Category Archives: Tips

Using cron to Trigger wp-cron.php

WordPress was designed to run in various hosting environments without additional configuration through targeting the lowest common denominator — shared Linux hosting running php4. Since most hosting companies do not provide support for cron and configuring cron can be imposing to the average user, WordPress includes its own version of “cron” for scheduling tasks, which relies on a visitor request to trigger the execution of wp-cron.php.  This approach in essence occasionally hijacks a request for content to execute scheduled tasks, which is less than ideal and does not offer much in the way of control to the sysadmin.

For the more experienced sysadmin/developer that uses more sophisticated hosting (VPS, dedicated server, or even shared hosting with cron support) there is another option: using cron to execute wp-cron.php. First, wp-cron needs to be disabled in the configuration section of wp-config.php.

define('DISABLE_WP_CRON', true);

Then, simply request wp-cron.php directly using cron. For more information on cron, the Wikipedia article is a good starting point.

To edit a user’s crontab, log into the server via ssh and issue the following:

$> crontab -e

If you don’t use ssh often, you may also need to set the $EDITOR environment variable to an editor that you are comfortable using (e.g. vim, emacs, nano, pico, etc…).

There are two different approaches that can be used to execute wp-cron.php.

1. Use wget or curl to issue a HTTP request for wp-cron.php

*/30 * * * * wget > /dev/null 2>&1

2. Write a small wrapper script to setup the environment and execute wp-cron.php directly.

*/30 * * * * /usr/bin/php /var/cron-scripts/run-wp-cron.php /dev/null 2>&1
chdir('/var/www'); // WordPress install DocumentRoot

In both examples, ‘/dev/null 2>&1’ is used to send both stdout and stderr to /dev/null which discards any output and errors. By default, cron will send an email to the email address defined for the user.

Using Page Templates to be More Expressive

Everyone has heard the term “web page.” To even a novice WordPress user, creating and editing web pages just makes sense. For developers of custom themes, pages have expressive capabilities that exceed their cousin the standard WordPress post.   Pages are organized in a hierarchy, and users control which template is used to render the page.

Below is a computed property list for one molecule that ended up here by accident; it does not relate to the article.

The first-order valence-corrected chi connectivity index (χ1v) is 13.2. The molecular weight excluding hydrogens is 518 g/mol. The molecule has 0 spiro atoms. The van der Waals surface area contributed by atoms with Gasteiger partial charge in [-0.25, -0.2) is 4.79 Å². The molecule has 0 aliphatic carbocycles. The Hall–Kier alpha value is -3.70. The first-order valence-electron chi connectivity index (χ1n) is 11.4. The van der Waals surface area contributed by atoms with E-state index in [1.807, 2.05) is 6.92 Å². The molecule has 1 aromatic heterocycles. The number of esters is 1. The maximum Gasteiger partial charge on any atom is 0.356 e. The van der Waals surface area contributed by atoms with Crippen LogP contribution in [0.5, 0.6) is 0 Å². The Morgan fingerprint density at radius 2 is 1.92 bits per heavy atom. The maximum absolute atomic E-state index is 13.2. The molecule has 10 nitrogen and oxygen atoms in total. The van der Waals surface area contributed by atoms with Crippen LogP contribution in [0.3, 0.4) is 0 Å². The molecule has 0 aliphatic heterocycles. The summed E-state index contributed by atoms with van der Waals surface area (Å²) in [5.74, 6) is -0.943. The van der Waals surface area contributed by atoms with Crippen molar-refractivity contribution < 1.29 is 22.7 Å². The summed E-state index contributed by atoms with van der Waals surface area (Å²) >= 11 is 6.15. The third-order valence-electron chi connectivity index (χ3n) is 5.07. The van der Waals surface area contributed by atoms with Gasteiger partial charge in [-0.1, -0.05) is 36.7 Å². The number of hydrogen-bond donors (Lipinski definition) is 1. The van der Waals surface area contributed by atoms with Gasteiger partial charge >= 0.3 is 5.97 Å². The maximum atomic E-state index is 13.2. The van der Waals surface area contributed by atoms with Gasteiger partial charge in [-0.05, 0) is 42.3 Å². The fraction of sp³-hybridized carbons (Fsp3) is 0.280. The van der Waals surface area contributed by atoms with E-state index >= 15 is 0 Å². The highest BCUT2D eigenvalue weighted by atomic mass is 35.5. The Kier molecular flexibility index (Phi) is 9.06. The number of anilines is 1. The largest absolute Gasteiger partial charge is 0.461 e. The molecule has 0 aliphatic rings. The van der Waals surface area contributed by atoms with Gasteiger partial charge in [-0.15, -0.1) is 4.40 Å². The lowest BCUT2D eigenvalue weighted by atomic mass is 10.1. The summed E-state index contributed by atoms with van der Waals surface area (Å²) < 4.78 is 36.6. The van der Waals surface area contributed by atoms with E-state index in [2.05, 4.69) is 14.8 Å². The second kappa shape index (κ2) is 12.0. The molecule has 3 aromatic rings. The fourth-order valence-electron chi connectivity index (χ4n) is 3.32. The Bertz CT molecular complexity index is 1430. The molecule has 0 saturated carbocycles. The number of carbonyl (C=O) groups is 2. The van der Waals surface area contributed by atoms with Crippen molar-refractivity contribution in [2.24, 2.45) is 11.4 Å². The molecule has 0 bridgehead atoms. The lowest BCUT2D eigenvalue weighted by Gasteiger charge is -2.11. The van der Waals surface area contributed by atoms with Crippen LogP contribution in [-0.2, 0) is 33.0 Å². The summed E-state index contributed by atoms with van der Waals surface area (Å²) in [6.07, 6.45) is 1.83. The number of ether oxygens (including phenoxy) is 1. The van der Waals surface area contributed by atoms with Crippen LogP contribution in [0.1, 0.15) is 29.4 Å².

Page templates are powerful.  They give developers control over how the content is rendered, what content appears on the page, and when applied to multiple pages function as a basic label.

Creating an Author Profile Template

Let’s say that we are running a blog with multiple authors contributing content.   Within the “About” section, we want to create profile pages for each author that include a dynamic listing of the author’s most recent posts.  To start, duplicate the normal page.php template and rename the file author-profile.php. For the template to show in the WordPress list of page templates, we need to name the template.

Template Name: Author Profile

The next step is to create a secondary query that lists the five most recent posts by the author. For more information on the parameters that control how the query is initialized see the WordPress Codex.

<?php $author = get_post_meta($post->ID, 'author_profile_name', true); ?>

<?php if (!empty($author)) : ?>
		$args = array(
			'post_type' => 'post',
			'post_status' => 'publish',
			'posts_per_page' => 5,
			'author_name' => $author,
			'paged' => false

		$author_query = new WP_Query($args);

	<?php if( $author_query->have_posts() ) : ?>
		<?php while( $author_query->have_posts() ) : $author_query->the_post(); ?>
		<li><a href="<?php the_permalink(); ?>"><?php the_title(); ?></a></li>
		<?php endwhile; ?>
	<?php endif; ?>
<?php endif; ?>

For this to work properly, a custom key named “author_profile_name” must be created and the author name supplied as the value, which is not exactly user-friendly. Since the page template functions also as a label, we can use this information to create a meta box that is only loaded when the “Author Profile” page template is applied. The meta box includes a simple drop-down that includes all blog authors.

Note: This is just a barebones example that should be secured using a nonce and permissions check.

function gc_author_meta_box_profile($post) {
	$current_author = get_post_meta($post->ID, '_author_profile_id', true);
	echo '<label for="author_profile_id">Profiled Author</label> ';
	$args = array('id' => 'author_profile_id', 'name' => 'author_profile_id', 'show_option_none' => '-- Select --');
	if(!empty($current_author)) $args['selected'] = $current_author;

function gc_author_meta_box_save($post_id, $post) {
	 if(defined('DOING_AUTOSAVE') && DOING_AUTOSAVE) return;
	 if($post->post_type == 'revision') return;

	 update_post_meta($post_id, '_author_profile_id', strip_tags(trim($_POST['author_profile_id'])));

add_action('save_post', 'gc_author_meta_box_save', 1, 2);

With the inclusion of  custom post types in WordPress 3.0, the number of possible uses for pages as containers for other content only increases. For example, a real estate site could have pages for different neighborhoods that include listings found in the neighborhood. The only stumbling block is that you will need to use a plugin if you want to easily manage the site’s structure.